Another adventure done. 😢

Wednesday, September 6, 2017

All good things . . .

. . . come to those who wait, or come to an end.
Our six weeks whirlwind visit back to Germany has come to an end tonight. We celebrated our time here by cooking dinner for Steph, Felix and some of their extended family.

But not before we did some last minute touring and buying today.
Firstly Steph, Mathilda and I head out to buy meat and fruit and veges for dinner. We have decided on devils on horseback (my version: dates stuffed with goats cheese, wrapped in speck and oven baked) as an entree then roast beef with gravy, mixed roast vegetables (potatoes, butternut and jap pumpkins, carrots, spanish onions) and zucchini. We will finish with the Persian Love Cake.

The local butcher did a fabulous job of trimming the silverside roast of every bit of sinew and fat. Just over 3 kgs should feed the 13 of us and maybe have a bit left over for Steph's freezer.  And it did!
Back to Edeka and then home to cook.
Started off with the cake and then thanks to Steph's two ovens put on the roast!  
We had some lunch -  flammkuchen made by Steph (dough with fried ham, eschallots mixed in to creme fraiche and spread over and baked - BIG yum). Cake is out and the syrup applied so we then decided to head into town for one last visit.  

We had long looked at a church on the opposite ridge but had not yet had a chance to visit it. On quizzing Steph and Felix, they tell us that this the St Salvator Chapel site and that it is accessed by a not insignificant climb up the hill.
Michael heads off to explore while I wait below.  This pilgrimage site is a traditional crossroads with sculptures and chapel houses with life-size figures leading up to the St.Salvator pilgrimage site.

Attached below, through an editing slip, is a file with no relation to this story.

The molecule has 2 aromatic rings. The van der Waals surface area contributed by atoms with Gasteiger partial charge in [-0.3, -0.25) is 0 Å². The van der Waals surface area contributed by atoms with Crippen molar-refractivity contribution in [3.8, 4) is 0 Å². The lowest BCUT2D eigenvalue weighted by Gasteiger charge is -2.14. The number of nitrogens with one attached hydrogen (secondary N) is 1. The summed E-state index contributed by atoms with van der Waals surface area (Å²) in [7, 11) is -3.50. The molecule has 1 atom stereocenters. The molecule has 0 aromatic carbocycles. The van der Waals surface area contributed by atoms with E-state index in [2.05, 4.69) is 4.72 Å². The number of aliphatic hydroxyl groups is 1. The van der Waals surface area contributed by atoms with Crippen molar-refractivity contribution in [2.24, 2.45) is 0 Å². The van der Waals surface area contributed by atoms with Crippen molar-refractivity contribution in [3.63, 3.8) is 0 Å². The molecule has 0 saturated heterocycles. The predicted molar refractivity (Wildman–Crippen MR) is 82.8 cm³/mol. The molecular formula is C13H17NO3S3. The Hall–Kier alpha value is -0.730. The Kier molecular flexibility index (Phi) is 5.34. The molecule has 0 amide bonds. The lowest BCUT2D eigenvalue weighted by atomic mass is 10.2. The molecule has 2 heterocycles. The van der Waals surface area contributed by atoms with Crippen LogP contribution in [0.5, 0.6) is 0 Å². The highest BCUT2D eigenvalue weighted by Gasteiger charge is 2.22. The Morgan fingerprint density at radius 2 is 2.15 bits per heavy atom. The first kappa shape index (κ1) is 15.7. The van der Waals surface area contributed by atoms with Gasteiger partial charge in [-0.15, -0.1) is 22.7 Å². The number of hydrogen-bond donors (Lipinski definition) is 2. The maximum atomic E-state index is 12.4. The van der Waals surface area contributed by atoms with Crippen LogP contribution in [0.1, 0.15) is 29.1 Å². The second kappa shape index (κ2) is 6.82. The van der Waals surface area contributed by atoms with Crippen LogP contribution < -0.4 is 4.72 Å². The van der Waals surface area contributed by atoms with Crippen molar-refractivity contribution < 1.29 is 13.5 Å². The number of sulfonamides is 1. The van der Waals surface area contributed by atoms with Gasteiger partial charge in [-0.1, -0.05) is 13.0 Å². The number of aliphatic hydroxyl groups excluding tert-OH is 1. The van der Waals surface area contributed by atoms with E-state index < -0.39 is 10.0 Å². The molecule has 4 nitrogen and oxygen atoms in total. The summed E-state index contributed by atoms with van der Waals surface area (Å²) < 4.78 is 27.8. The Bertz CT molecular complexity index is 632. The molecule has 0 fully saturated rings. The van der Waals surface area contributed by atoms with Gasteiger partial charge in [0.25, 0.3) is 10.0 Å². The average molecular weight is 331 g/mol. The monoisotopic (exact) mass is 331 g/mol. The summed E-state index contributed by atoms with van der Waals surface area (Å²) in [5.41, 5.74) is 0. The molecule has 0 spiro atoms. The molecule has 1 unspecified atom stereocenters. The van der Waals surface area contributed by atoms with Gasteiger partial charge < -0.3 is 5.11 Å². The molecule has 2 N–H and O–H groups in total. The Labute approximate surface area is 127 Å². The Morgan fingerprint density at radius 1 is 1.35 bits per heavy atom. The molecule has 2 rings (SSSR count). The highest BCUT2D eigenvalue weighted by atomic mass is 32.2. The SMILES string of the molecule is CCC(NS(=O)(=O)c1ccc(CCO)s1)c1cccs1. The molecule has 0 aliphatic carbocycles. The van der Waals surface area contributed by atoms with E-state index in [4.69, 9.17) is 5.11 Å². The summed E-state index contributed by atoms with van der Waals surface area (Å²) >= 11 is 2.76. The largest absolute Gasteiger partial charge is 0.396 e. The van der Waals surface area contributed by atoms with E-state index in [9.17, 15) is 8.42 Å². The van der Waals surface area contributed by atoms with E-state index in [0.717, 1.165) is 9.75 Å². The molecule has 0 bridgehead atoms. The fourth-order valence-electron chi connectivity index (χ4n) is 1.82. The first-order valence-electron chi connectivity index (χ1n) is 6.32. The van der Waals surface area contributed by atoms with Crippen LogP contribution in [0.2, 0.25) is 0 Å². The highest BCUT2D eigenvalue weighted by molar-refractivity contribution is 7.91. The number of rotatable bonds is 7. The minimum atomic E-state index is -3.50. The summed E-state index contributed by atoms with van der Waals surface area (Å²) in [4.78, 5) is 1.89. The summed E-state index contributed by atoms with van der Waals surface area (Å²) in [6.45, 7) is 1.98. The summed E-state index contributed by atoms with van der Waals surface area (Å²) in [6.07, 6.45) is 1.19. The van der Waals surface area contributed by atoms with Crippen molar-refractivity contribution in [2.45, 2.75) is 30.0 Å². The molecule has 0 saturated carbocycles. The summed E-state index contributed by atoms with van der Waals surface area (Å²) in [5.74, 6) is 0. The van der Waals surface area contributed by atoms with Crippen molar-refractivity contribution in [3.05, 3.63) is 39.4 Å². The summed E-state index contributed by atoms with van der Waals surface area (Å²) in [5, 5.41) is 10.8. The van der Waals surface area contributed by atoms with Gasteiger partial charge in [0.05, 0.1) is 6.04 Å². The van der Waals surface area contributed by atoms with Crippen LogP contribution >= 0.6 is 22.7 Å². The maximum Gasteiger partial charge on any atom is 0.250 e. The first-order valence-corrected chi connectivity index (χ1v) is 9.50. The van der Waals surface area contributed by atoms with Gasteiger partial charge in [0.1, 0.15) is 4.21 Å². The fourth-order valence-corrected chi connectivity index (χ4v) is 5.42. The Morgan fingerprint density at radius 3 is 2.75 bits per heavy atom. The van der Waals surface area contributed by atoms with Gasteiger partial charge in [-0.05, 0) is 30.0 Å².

The church sanctuary, the St. Salvator Chapel, was built by the church builder Caspar Vogt after 1617. He built existing cave grottoes into a lower and upper chapel.  All very dramatic Michael reports, but also very popular as I observe a number of groups exiting the route while I wait.
Michael also discovered a little carved man in his own little niche!

Back into the city proper.  Past the 'Spongebob Squarepants' building - the Gold and Silver Forum that doesn't try to meld into the surrounding building types!

Over the past six weeks we have been past a Jewellery store very regularly. And for the better part of those six weeks, I have been admiring a particular necklace and debating with myself whether I (i) need it or (ii) want it enough to buy it.
Well, today I did!!
Went into Delta Schmuckgestaltung  and asked to see it.  The jeweller was on hand to tell me about it -including that it is two necklaces, not one.  "Really", I said, "they look so good together".  Her reply?  "Yes - I thought so too when I put them in the window!"  Martina Peter-Eckle has been a jeweller for more than 30 years and trained here in Schwäbisch Gmünd. The City has a history of gold and silver smithing for jewellery that dates back to medieval times.  Martina is thrilled that some of her work is travelling home to Australia with us.  She also gives us complimentary key-rings - a really lovely touch.
So a few euros poorer, but very happy with my double purchase, we leave to stock up on Hussell nougat to bring home.  Sorry guys - they are out of the one I wanted - will try at the airport.

Back to Stephs about 4 pm and I adjust the roasting meat temp and prep the vegetables and get them into the other oven.  Cake now cold enough to ice.  Gravy made.  All ready to go.

The family arrives just before 6 pm.
Felix's dad Dieter, Steph's aunt Olga and uncle Rudi, Steph's cousin Ulli, her husband Andy and their twins Mara and Anneka.  We remember them as the 8 year old little girls we met last visit - they are now confident young women of 17!

Dinner was a huge success and Michael is finishing packing the suitcases as I write.

Steph and Felix have done a great job of renovating an old home into a modern living space for an active family. It was lovely cooking in a very up-to-date kitchen too!

Tomorrow morning we will leave by 7:30 am to drive to Munich and board our Thai Airways flight home. Wonder how much an upgrade to Business might cost? Will ask in the morning.
A couple of long days ahead before we are home.

Hope you have enjoyed travelling with us!